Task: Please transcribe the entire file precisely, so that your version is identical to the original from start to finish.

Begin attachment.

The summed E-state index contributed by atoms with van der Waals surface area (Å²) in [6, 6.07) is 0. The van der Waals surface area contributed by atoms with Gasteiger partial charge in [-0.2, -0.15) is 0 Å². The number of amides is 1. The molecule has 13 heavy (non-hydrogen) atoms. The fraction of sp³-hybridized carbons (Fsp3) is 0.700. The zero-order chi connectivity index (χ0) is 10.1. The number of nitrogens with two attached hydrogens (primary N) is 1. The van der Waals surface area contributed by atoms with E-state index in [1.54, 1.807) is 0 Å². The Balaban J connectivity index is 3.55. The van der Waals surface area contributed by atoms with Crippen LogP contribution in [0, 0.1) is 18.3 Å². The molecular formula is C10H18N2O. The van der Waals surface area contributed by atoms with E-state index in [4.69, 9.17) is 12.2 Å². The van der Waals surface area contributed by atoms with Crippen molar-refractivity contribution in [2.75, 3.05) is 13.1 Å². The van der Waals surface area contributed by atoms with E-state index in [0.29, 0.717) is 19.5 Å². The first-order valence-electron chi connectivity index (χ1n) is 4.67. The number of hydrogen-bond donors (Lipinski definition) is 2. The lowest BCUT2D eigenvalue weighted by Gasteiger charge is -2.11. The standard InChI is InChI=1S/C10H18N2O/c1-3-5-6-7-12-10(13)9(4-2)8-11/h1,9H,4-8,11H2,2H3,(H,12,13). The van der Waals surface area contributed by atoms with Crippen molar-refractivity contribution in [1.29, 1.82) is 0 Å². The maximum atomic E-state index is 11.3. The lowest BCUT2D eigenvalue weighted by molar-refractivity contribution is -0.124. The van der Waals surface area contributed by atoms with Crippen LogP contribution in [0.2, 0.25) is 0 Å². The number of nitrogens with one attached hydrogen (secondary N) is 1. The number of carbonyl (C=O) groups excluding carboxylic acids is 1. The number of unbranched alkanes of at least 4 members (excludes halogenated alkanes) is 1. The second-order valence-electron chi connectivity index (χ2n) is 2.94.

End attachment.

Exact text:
The summed E-state index contributed by atoms with van der Waals surface area (Å²) in [6, 6.07) is 0. The van der Waals surface area contributed by atoms with Gasteiger partial charge in [-0.2, -0.15) is 0 Å². The number of amides is 1. The molecule has 13 heavy (non-hydrogen) atoms. The fraction of sp³-hybridized carbons (Fsp3) is 0.700. The zero-order chi connectivity index (χ0) is 10.1. The number of nitrogens with two attached hydrogens (primary N) is 1. The van der Waals surface area contributed by atoms with E-state index in [1.54, 1.807) is 0 Å². The Balaban J connectivity index is 3.55. The van der Waals surface area contributed by atoms with Crippen LogP contribution in [0, 0.1) is 18.3 Å². The molecular formula is C10H18N2O. The van der Waals surface area contributed by atoms with E-state index in [4.69, 9.17) is 12.2 Å². The van der Waals surface area contributed by atoms with Crippen molar-refractivity contribution in [2.75, 3.05) is 13.1 Å². The van der Waals surface area contributed by atoms with E-state index in [0.29, 0.717) is 19.5 Å². The first-order valence-electron chi connectivity index (χ1n) is 4.67. The number of hydrogen-bond donors (Lipinski definition) is 2. The lowest BCUT2D eigenvalue weighted by Gasteiger charge is -2.11. The standard InChI is InChI=1S/C10H18N2O/c1-3-5-6-7-12-10(13)9(4-2)8-11/h1,9H,4-8,11H2,2H3,(H,12,13). The van der Waals surface area contributed by atoms with Crippen molar-refractivity contribution in [1.29, 1.82) is 0 Å². The maximum atomic E-state index is 11.3. The lowest BCUT2D eigenvalue weighted by molar-refractivity contribution is -0.124. The van der Waals surface area contributed by atoms with Crippen LogP contribution in [0.2, 0.25) is 0 Å². The number of nitrogens with one attached hydrogen (secondary N) is 1. The number of carbonyl (C=O) groups excluding carboxylic acids is 1. The number of unbranched alkanes of at least 4 members (excludes halogenated alkanes) is 1. The second-order valence-electron chi connectivity index (χ2n) is 2.94.